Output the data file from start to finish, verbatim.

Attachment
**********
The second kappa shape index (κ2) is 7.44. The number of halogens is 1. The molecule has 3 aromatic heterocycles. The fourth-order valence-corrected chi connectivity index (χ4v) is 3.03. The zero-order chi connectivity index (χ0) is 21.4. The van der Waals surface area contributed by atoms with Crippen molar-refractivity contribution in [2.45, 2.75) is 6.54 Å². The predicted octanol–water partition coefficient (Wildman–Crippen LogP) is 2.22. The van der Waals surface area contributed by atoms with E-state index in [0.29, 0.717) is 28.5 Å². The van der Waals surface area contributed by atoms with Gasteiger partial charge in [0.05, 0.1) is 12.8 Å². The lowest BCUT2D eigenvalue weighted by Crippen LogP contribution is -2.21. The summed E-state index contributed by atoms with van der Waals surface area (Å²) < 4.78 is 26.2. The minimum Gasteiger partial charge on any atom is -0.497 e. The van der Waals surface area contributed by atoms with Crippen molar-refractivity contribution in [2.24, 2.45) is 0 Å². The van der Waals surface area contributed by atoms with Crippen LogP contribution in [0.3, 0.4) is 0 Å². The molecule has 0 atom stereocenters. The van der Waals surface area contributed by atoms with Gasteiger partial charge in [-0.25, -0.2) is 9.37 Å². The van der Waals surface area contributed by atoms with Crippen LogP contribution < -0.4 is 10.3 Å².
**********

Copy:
The second kappa shape index (κ2) is 7.44. The number of halogens is 1. The molecule has 3 aromatic heterocycles. The fourth-order valence-corrected chi connectivity index (χ4v) is 3.03. The zero-order chi connectivity index (χ0) is 21.4. The van der Waals surface area contributed by atoms with Crippen molar-refractivity contribution in [2.45, 2.75) is 6.54 Å². The predicted octanol–water partition coefficient (Wildman–Crippen LogP) is 2.22. The van der Waals surface area contributed by atoms with E-state index in [0.29, 0.717) is 28.5 Å². The van der Waals surface area contributed by atoms with Gasteiger partial charge in [0.05, 0.1) is 12.8 Å². The lowest BCUT2D eigenvalue weighted by Crippen LogP contribution is -2.21. The summed E-state index contributed by atoms with van der Waals surface area (Å²) < 4.78 is 26.2. The minimum Gasteiger partial charge on any atom is -0.497 e. The van der Waals surface area contributed by atoms with Crippen molar-refractivity contribution in [2.24, 2.45) is 0 Å². The van der Waals surface area contributed by atoms with Crippen LogP contribution in [0.3, 0.4) is 0 Å². The molecule has 0 atom stereocenters. The van der Waals surface area contributed by atoms with Gasteiger partial charge in [-0.25, -0.2) is 9.37 Å². The van der Waals surface area contributed by atoms with Crippen LogP contribution < -0.4 is 10.3 Å².